PhotoVoice


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Picturing Change

     A photography research project to raise public awareness about issues in Iraq

 

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Thanks to crowdfunding from our supporters via Indiegogo and other funders, PHOTOVOICE IRAQ: Picturing Change is working towards its third round!

A majority of young Iraqis have experienced disruptions in their education as a result of their unstable environment, contributing to alarmingly high dropout rates. For those who remain in school, the education sector is hampered by poor infrastructure and outdated curricula. With young people under 30 years of age comprising 65% of Iraq’s population, these trends are growing increasingly dangerous as militant groups recruit young people into their ranks.

PhotoVoice Class 2014

EPIC has partnered with the American University of Iraq: Sulaimani (AUIS) on an initiative to empower young Iraqis. Working with an instructor from the university’s faculty, PHOTOVOICE: IRAQ seeks to change those dynamics by showcasing the talents of young, professionally developing photographers who will document a human rights or social justice issue to capture the problems they see in Iraq, and offer a viable solution. As catalysts of social change, they will then develop their work into powerful pblic exhibits that will engage community leaders and public officials in their local area. PhotoVoice: Iraq will help these 15 photographers ealize how their photography and voices can create social change and become an effective tool of advocacy both by reaching decision makers directly and by encouraging audiences to create that change. Students are able to witness their work create a tangible impact on their society. Find out more about our  Photovoice Partners. Primarily used in community development, public health and education, Photovoice has transformed lives and empowered youth in the United States, China, Brazil and a dozen other countries around the world.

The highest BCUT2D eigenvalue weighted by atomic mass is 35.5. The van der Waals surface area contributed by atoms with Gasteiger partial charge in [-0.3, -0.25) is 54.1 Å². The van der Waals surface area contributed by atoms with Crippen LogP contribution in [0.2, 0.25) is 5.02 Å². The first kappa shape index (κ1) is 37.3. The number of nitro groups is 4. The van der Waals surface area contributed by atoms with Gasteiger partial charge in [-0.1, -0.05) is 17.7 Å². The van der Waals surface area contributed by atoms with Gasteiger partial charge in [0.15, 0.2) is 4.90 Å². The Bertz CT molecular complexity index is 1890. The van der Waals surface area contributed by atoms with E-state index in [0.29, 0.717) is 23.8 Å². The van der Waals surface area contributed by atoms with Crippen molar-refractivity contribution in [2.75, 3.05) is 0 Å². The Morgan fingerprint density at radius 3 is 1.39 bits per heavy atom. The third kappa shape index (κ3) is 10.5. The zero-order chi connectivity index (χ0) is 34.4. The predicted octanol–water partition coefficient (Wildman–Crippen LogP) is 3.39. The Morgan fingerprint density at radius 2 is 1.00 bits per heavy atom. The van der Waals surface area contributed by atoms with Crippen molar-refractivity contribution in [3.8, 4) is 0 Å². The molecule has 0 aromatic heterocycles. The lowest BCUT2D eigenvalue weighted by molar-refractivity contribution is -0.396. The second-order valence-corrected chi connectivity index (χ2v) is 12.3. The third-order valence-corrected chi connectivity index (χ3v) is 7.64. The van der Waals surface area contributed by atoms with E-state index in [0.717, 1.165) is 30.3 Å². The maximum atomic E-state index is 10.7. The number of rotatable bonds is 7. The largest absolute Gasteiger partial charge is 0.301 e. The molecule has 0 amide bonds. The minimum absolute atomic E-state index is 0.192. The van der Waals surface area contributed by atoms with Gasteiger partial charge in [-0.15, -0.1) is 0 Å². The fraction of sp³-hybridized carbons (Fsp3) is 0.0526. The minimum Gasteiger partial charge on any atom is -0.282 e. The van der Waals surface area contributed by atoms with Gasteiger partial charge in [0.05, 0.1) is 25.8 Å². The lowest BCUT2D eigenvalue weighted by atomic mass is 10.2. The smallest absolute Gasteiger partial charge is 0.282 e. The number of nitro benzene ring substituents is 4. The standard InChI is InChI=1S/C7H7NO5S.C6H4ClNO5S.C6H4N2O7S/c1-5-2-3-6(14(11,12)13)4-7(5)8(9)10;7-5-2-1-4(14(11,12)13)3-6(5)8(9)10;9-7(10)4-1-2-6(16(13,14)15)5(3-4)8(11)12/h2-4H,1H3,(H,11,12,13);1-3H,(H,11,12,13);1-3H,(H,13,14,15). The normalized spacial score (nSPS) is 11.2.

See how the Photovoice methodology impacts at risk youth in the United-States.

For 10 weeks, a diverse group of Iraqi youth will use digital SLR cameras and personal narratives to explore how Iraq has changed, and how that change is affecting their lives and future aspirations. Then, they will photograph and write about the positive change that they hope to see within their lifetimes, and how they see themselves being a part of that change.


Who do we select for the program?

EPIC believes that youth have the power to change the destructive situations in Iraq and become future leaders of their communities with the help of a better education system. PhotoVoice: Iraq targets Iraqi students who have aspirations for their community but lack the proper mentors and leadership tools to make their voices heard. EPIC selects 15 students attending AUIS each spring semester who have the determination to carry out PhotoVoice’s overall mission for social change.

During the last session, students enrolled in the Introduction to Photography Art 102 class participated in the project, incorporating the assignments into their course curriculum.

PhotoVoice: Iraq not only impacts the participating students in Iraq, but also political officials, decision makers, and international diplomats who attend PhotoVoice’s gallery showcases in both Sulaimani and the United States. Traditional and social media efforts to publicize and promote the PhotoVoice events will also create a multiplier effect distributing our students’ stories to a wide range of audiences outside of the immediately involved communities.

What is the plan for PHOTOVOICE IRAQ?